Formed in 2002, the Glasgow Improvisers Orchestra (GIO) is a large ensemble with a fluid membership which is centred around a core of long-standing members and others who attend regularly. In common with the London Improvisers Orchestra, which slightly predates it and with which it has played and recorded, GIO regularly welcomes guest players to join its ranks. The ensemble's music includes "conductions" led by members, freely improvised pieces and compositions by members. The music on the double-album Parallel Moments Unbroken is one such piece, the title composition by founder-member and saxophonist Raymond MacDonald, which was commissioned by the BBC and broadcast on Jazz on 3. Macdonald began work on the composition in the summer of 2013 and the recorded performances featured here took place in December 2013 and June 2014.
For the first of those performances, GIO was joined by pianist Marilyn Crispell who was previously heard with GIO on The Word for It Now (FMR, 2017); for the June 2014 performance, saxophonist Evan Parker joined GIO, having first played with them in 2003. At the Crispell performance GIO had twenty-seven members, at the Parker one it had twenty, fifteen members playing both performances, which gives some idea of GIO's fluid membership around a stable core. Lest anyone thinks Crispell and Parker were stellar presences to be gigging with GIO, it should be noted that their past guests included such notables as Lol Coxhill, Rhodri Davies, Barry Guy, Maya Homburger, George Lewis and Maggie Nichols among others. According to MacDonald's own sleeve notes, his composition comprised "a collection of graphic scores, through-composed sections, photographs and artwork, all based on past musical experiences and relationships with the musicians involved."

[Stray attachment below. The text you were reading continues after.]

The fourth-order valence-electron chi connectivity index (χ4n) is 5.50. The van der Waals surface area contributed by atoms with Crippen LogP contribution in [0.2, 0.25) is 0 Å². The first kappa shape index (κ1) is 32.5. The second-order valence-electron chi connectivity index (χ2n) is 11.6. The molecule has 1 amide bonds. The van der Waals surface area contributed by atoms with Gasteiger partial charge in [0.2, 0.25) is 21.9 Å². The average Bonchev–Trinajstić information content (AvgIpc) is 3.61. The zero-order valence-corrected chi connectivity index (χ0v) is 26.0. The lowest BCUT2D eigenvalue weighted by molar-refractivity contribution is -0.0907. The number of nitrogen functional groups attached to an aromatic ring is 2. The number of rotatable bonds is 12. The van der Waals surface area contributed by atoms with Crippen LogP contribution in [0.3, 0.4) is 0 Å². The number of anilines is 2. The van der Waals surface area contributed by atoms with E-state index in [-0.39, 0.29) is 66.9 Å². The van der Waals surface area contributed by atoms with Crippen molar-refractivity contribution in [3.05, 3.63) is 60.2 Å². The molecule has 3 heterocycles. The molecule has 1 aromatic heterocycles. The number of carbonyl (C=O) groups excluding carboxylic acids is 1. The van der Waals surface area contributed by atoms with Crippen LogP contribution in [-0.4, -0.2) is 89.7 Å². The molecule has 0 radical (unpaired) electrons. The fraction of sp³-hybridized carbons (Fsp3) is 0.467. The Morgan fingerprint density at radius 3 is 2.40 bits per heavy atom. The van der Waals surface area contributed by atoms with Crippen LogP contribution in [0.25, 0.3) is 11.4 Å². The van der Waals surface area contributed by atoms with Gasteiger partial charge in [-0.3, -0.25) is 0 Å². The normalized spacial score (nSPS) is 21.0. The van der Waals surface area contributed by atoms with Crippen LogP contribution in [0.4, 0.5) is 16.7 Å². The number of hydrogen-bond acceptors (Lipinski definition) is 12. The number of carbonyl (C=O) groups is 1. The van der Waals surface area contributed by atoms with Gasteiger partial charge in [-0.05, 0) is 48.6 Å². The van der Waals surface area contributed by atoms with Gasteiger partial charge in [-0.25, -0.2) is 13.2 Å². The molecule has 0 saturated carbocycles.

Given the subjective nature of some of the content of MacDonald's composition, such as photographs and artwork, it was sensible to record two realisations of it with different guests — and different GIO line-ups — then to include them both in a double-album so that listeners could compare and contrast, to gain a perspective on the composition; to maximise the contrast between the two realisations, the choices of Crispell and Parker made good sense. In the event, the two guests ended up performing slightly different versions, Crispell only playing two (e and f) out of six parts (a to f) called "Parallel Signs" whereas Parker played all six of them; five other parts were all played by both players. Crispell's version of "Parallel Signs (e)" lasts over four minutes while Parker's is under two minutes long — not the only difference between the versions. In each realisation there is a good balance between the guest and GIO itself, with the guest being afforded ample solo space to showcase their talents but also playing as a GIO member. Compared to free improvisations which can become cluttered when played by an ensemble as large as GIO, MacDonald's composition provides much-needed organisation without ever sounding as if it is stifling anyone's creativity or imagination.
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